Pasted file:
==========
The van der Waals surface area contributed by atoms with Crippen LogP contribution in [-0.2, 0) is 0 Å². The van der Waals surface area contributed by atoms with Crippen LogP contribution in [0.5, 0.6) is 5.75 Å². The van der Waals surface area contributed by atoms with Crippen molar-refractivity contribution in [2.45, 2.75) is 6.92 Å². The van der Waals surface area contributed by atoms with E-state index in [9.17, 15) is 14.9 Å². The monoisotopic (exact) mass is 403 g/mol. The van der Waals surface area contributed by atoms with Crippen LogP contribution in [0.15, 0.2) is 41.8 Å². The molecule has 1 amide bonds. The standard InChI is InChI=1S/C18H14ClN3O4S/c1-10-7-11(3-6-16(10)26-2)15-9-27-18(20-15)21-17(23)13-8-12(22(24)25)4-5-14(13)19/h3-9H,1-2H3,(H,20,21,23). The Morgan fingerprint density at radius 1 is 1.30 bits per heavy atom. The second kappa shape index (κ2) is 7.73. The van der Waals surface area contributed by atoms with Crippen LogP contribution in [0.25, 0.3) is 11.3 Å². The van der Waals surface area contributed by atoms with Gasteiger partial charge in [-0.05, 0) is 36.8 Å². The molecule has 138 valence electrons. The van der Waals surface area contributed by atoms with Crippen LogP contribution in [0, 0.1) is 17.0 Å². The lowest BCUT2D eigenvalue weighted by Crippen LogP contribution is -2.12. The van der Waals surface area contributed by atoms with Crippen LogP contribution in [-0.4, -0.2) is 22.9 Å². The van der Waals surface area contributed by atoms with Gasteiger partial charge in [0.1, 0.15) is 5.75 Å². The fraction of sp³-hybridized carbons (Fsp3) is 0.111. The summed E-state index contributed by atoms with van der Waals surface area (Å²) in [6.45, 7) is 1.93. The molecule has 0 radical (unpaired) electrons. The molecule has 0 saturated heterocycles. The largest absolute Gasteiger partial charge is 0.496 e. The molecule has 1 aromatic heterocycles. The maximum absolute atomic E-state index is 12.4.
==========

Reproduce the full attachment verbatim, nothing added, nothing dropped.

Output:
The van der Waals surface area contributed by atoms with Crippen LogP contribution in [-0.2, 0) is 0 Å². The van der Waals surface area contributed by atoms with Crippen LogP contribution in [0.5, 0.6) is 5.75 Å². The van der Waals surface area contributed by atoms with Crippen molar-refractivity contribution in [2.45, 2.75) is 6.92 Å². The van der Waals surface area contributed by atoms with E-state index in [9.17, 15) is 14.9 Å². The monoisotopic (exact) mass is 403 g/mol. The van der Waals surface area contributed by atoms with Crippen LogP contribution in [0.15, 0.2) is 41.8 Å². The molecule has 1 amide bonds. The standard InChI is InChI=1S/C18H14ClN3O4S/c1-10-7-11(3-6-16(10)26-2)15-9-27-18(20-15)21-17(23)13-8-12(22(24)25)4-5-14(13)19/h3-9H,1-2H3,(H,20,21,23). The Morgan fingerprint density at radius 1 is 1.30 bits per heavy atom. The second kappa shape index (κ2) is 7.73. The van der Waals surface area contributed by atoms with Crippen LogP contribution in [0.25, 0.3) is 11.3 Å². The van der Waals surface area contributed by atoms with Gasteiger partial charge in [-0.05, 0) is 36.8 Å². The molecule has 138 valence electrons. The van der Waals surface area contributed by atoms with Crippen LogP contribution in [0, 0.1) is 17.0 Å². The lowest BCUT2D eigenvalue weighted by Crippen LogP contribution is -2.12. The van der Waals surface area contributed by atoms with Crippen LogP contribution in [-0.4, -0.2) is 22.9 Å². The van der Waals surface area contributed by atoms with Gasteiger partial charge in [0.1, 0.15) is 5.75 Å². The fraction of sp³-hybridized carbons (Fsp3) is 0.111. The summed E-state index contributed by atoms with van der Waals surface area (Å²) in [6.45, 7) is 1.93. The molecule has 0 radical (unpaired) electrons. The molecule has 0 saturated heterocycles. The largest absolute Gasteiger partial charge is 0.496 e. The molecule has 1 aromatic heterocycles. The maximum absolute atomic E-state index is 12.4.